Wednesday, February 15, 2006

Congress Holds Hearings on Google in China

Congress is putting pressure on Google and other Internet content providers to resist China's attempts to censor Internet content (see article here). The House subcommittee on Global Human Rights sees Google's participation in Internet censorship as aiding the Chinese government's efforts to stifle free expression, something that a U.S. corporation should not do. The problem: not every country has the same protections for free expression that we have. Bill Gates even noted that Germany has more restrictive rules than the U.S. So, what should companies like Google do...bow to foreign censorship demands or forego the opportunity to bring the Internet to the world (and revenues to their shareholders)? And should Congress be involved in this decision?

5 Comments:

Blogger limewash said...

Purely from a business perspective, Google should move into the Chinese market with the necessary changes to meet the Chinese government's demands, because it makes business sense. From a social (and practical) perspective, I think Google should do it because a little knowledge is better than no knowledge; in general, I think the Chinese public, even being able to access some things through Google search, will be better off/farther along than without. I don't think, even with attempted filtering on Google's part on behalf of the Chinese government, that they will be able to censor everything to an extent that it will not still have a positive impact on the demands of the Chinese public to have more access. In my experience, having nothing leads to no desire, but having even a little leads to a desire for more. It will add pressure to the Chinese govt if its citizens demand more access.

From a legal perspective, Congress should leave Google alone, because in making this deal, Google does not break any American laws.

8:52 AM  
Blogger Edward Lee said...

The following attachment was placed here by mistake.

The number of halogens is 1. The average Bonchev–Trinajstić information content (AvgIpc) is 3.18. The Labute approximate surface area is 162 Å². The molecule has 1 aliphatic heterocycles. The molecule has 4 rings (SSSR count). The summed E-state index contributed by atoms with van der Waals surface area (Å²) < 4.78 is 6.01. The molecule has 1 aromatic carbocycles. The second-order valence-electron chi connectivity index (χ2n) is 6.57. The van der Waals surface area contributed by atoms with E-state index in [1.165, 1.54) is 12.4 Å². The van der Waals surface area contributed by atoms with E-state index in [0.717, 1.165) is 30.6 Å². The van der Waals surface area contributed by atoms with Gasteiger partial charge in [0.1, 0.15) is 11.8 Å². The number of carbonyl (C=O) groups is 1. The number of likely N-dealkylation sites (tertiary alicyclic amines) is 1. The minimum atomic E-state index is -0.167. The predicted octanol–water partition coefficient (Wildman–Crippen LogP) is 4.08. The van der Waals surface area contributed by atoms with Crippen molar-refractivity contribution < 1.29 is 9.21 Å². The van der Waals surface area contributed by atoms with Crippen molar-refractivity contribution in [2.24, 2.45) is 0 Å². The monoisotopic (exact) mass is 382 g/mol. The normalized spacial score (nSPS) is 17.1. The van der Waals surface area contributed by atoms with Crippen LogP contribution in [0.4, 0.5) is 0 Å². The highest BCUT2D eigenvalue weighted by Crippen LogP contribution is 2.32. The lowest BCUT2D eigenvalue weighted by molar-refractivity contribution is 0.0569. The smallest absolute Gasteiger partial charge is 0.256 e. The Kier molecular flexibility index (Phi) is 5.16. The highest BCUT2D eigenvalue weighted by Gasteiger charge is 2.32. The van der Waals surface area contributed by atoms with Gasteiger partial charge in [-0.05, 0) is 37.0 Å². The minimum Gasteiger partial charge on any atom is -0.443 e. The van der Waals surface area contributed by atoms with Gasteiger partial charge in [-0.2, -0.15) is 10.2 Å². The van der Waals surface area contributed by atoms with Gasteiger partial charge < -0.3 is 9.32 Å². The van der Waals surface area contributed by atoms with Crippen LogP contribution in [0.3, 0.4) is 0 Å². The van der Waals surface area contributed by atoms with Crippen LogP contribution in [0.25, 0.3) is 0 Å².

Well put, limewash. BTW, what does limewash mean?

12:19 PM  
Blogger limewash said...

I guess it could literally mean a lime coating (compared to white wash) or it could be a lime-flavored mouthwash.

Or it doesn't/does mean anything. :)

I just like the word, and use it as a nick now and then.

I define it as a rebirth, with a fresh scent (i.e., as in washing the slate clean with lime juice).

7:09 PM  
Anonymous Anonymous said...

"From a social (and practical) perspective, I think Google should do it because a little knowledge is better than no knowledge; in general, I think the Chinese public, even being able to access some things through Google search, will be better off farther along than without."

This argument rests on a premise that I would disagree as to its accuracy. Is a little knowledge better than no knowledge? I doubt it. When one has a little knowledge but not enough to get a full grasp of all the issues, the possibilities of a misunderstanding and abuses based on them are high. Not to mention the fact that the introduction of a little knowledge may lead to a hunger for greater knowledge, which could end in the death of a lot of people because they would be facing a government that is not known for tolerating political dissent. We'll back them by introducing the information, but when this causes civil problems in China that leads to violence, do we want to follow through with military force? Paranoia? It's happened before. I just think the issues are a little more complex than we have made them out to be. There are a number of reasons why I think that no knowledge may be better than partial knowledge, but that's not really the point in this comment.

I wanted to write to point out that there are views that go the opposite way. I read an article that dealt with the human rights abuses going on in China and the ways in which U.S. corporations may be helping, if not fully supporting these abuses. Do I agree with the article? Probably not. But it is worth reading for an alternative opinion on this subject.

See, Aiding the Enemy: Imposing Liability on U.S. Corporations for Selling China Internet Tools to Restrict Human Rights, 2003 U. Ill. J.L. Tech. & Pol'y 503.

Sorry this post is anonymous, I couldn't remember my password.

Syed

12:15 PM  
Blogger duffee said...

There is another level to this controversy as well since Yahoo, cooperating with the Chinese government's attempts to regulate Internet content and use, voluntarily turned over e-mail records that helped the government imprison a political dissident. So it could be said that Google and Yahoo's efforts to "spread knowledge" are actually helping China stifle political dissent.

12:40 PM  

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